The clinical presentation of adult intussusception varies considerably. The presenting symptoms are nonspecific and the majority of cases in adults have been reported as chronic, consistent with partial obstruction. The classic pediatric presentation of acute intussusception (a triad of cramping abdominal pain, bloody diarrhea and a palpable tender mass) is rare in adults. Nausea, vomiting, gastrointestinal bleeding, change in bowel habits, constipation or abdominal distension are the nonspecific symptoms and signs of intussusception.
Intussusception in adults can be further classified according to the presence of a lead point or not: transient non-obstructing intussusception without a lead point has been described in patients with celiac or Crohn’s disease, but is more frequently idiopathic and resolves spontaneously without any specific treatment. On the other hand, intussusception with an organic lesion as the lead point usually presents as a bowel obstruction, persistent or relapsing, necessitating, however, a definite surgical therapy.
Variability in clinical presentation and imaging features often make the preoperative diagnosis of intussusception a challenging and difficult task. Reijnen et al reported a preoperative diagnostic rate of 50%, while Eisen et al reported a lower rate of 40.7%.
Plain abdominal films are typically the first diagnostic tool, since in most cases the obstructive symptoms dominate the clinical picture. Such films usually demonstrate signs of intestinal obstruction and may provide information regarding the site of obstruction. Upper gastrointestinal contrast series may show a “stacked coin” or “coil-spring” appearance, while a barium enema examination may be useful in patients with colo-colic or ileo-colic intussusception, during which a “cup-shaped” filling defect or “spiral” or “coil-spring” appearances are characteristically demonstrated.
Ultrasonography is considered a useful tool for the diagnosis of intussusception, both in children and in adults. The classical imaging features include the “target” or “doughnut” signs on the transverse view and the “pseudo-kidney” sign or “hay-fork” sign in the longitudinal view. Undoubtedly, this procedure requires handling and interpretation by an experienced radiologist, in order to confirm the diagnosis. However, obesity and the presence of massive air in the distended bowel loops limit the image quality and the subsequent diagnostic accuracy.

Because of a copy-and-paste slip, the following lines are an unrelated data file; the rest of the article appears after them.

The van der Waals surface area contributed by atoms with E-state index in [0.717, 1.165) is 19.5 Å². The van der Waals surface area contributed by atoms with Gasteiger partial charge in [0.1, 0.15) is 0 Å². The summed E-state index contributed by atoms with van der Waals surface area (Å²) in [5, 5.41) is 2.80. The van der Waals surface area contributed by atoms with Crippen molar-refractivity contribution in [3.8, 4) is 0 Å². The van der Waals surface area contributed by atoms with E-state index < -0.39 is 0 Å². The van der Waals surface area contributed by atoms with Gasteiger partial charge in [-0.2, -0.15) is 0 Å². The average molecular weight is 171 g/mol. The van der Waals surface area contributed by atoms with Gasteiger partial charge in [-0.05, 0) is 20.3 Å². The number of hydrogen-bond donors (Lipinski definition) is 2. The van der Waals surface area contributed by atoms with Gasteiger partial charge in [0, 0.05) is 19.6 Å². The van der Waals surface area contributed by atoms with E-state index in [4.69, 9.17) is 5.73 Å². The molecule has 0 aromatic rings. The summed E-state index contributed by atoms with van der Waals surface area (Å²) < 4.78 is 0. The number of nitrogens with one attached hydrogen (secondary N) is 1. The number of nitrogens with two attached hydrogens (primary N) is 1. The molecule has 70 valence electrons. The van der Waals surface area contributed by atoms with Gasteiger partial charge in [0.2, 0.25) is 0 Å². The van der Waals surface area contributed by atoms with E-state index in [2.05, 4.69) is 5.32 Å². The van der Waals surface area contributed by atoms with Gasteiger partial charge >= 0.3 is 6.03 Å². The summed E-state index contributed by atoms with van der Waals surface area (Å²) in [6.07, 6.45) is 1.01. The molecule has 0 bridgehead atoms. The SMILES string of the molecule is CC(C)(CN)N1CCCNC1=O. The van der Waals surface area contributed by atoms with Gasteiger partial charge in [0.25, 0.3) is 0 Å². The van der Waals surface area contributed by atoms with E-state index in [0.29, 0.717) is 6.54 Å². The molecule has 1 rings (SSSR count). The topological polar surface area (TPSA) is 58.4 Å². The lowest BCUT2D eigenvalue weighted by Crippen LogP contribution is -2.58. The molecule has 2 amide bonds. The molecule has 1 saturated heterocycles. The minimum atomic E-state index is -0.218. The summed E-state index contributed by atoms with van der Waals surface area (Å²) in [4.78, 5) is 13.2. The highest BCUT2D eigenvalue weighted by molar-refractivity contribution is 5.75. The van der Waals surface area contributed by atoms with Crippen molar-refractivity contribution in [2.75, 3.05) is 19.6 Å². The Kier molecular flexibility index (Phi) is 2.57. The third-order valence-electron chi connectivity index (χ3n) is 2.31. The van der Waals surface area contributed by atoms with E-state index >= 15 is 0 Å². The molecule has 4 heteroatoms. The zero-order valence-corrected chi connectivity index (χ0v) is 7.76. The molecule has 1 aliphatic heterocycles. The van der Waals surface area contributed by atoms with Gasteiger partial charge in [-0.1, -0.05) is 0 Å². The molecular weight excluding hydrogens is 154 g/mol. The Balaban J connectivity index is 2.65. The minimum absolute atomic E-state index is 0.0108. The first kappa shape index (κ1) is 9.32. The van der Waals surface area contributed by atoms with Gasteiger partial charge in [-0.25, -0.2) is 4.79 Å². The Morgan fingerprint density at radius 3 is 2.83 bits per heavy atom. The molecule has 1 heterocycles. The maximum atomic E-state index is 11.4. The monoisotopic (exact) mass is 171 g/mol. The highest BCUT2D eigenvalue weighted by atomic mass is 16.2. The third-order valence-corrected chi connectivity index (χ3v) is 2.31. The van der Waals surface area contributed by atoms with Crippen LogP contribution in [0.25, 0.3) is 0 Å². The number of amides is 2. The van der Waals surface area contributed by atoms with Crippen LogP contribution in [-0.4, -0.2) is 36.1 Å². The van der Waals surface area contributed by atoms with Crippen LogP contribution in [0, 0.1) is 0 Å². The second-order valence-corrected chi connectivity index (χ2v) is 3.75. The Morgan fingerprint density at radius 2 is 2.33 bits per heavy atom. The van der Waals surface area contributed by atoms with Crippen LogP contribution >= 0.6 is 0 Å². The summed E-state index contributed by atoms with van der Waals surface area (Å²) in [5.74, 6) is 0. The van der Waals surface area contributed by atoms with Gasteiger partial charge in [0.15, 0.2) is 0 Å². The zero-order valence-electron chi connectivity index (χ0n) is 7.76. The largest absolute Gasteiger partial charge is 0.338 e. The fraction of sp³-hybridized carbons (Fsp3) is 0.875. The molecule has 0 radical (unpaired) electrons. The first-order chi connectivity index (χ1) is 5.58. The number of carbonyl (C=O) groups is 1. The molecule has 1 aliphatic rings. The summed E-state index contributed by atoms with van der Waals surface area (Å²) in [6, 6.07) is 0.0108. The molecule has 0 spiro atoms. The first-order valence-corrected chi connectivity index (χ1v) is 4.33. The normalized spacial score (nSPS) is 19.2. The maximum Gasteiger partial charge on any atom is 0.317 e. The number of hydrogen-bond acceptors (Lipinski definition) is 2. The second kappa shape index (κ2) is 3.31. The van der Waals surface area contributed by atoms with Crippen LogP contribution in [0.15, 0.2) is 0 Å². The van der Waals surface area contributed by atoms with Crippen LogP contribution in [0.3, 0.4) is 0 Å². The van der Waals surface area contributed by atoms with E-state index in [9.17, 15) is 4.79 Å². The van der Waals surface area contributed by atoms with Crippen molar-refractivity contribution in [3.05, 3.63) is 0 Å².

Abdominal computed tomography (CT) is currently considered as the most sensitive radiologic method to confirm intussusception, with a reported diagnostic accuracy of 58%-100%. The characteristic features of CT scan include an unhomogeneous “target” or “sausage”- shaped soft- tissue mass with a layering effect (Figure 1); mesenteric vessels within the bowel lumen are also typical. A CT scan may define the location, the nature of the mass, its relationship to surrounding tissues and, additionally, it may help staging the patient with suspected malignancy causing the intussusception. In a recent interesting report by Kim et al, abdominal CT was able to distinguish between intussusception without a lead point (features: no signs of proximal bowel obstruction, target-like or sausage-shaped mass, layering effect) from that with a lead point (features: signs of bowel obstruction, bowel wall edema with loss of the classic three-layer appearance due to impaired mesenteric circulation and demonstration of the lead mass), and this may help reducing the number of unnecessary surgical interventions.
Figure 1 Abdominal computed tomography in adult intussusception.
A: The characteristic “target”-shaped soft-tissue mass with a layering effect of a 29-year old male patient with a diffuse, small B-cell (Burkitt-like) non Hodgkin lymphoma of the ileum who developed an ileo-colic intussusception; B: A “sausage”-shaped soft tissue mass in the ascending colon of the same patient.
Flexible endoscopy of the lower GI tract is considered invaluable in evaluating cases of intussusception presenting with subacute or chronic large bowel obstruction. Confirmation of the intussusception, localization of the disease and demonstration of the underlying organic lesion serving as a lead point are the main benefits of endoscopy. Snare polypectomy is not advisable in individuals with chronic intussusception presenting with a polypoid mass on barium or endoscopic examination, due to the high risk of perforation occurring in a background of chronic tissue ischemia and possible necrosis of the intussuscepted bowel segment’s wall. In the case of a lipoma as a lead point of an intussusception (Figure 2), typical colonoscopic features include a smooth surface, the “cushion sign” or pillow sign” (forcing the forceps against the lesion results in depression of the mass) and the “naked fat sign” (fat extrusion during biopsy).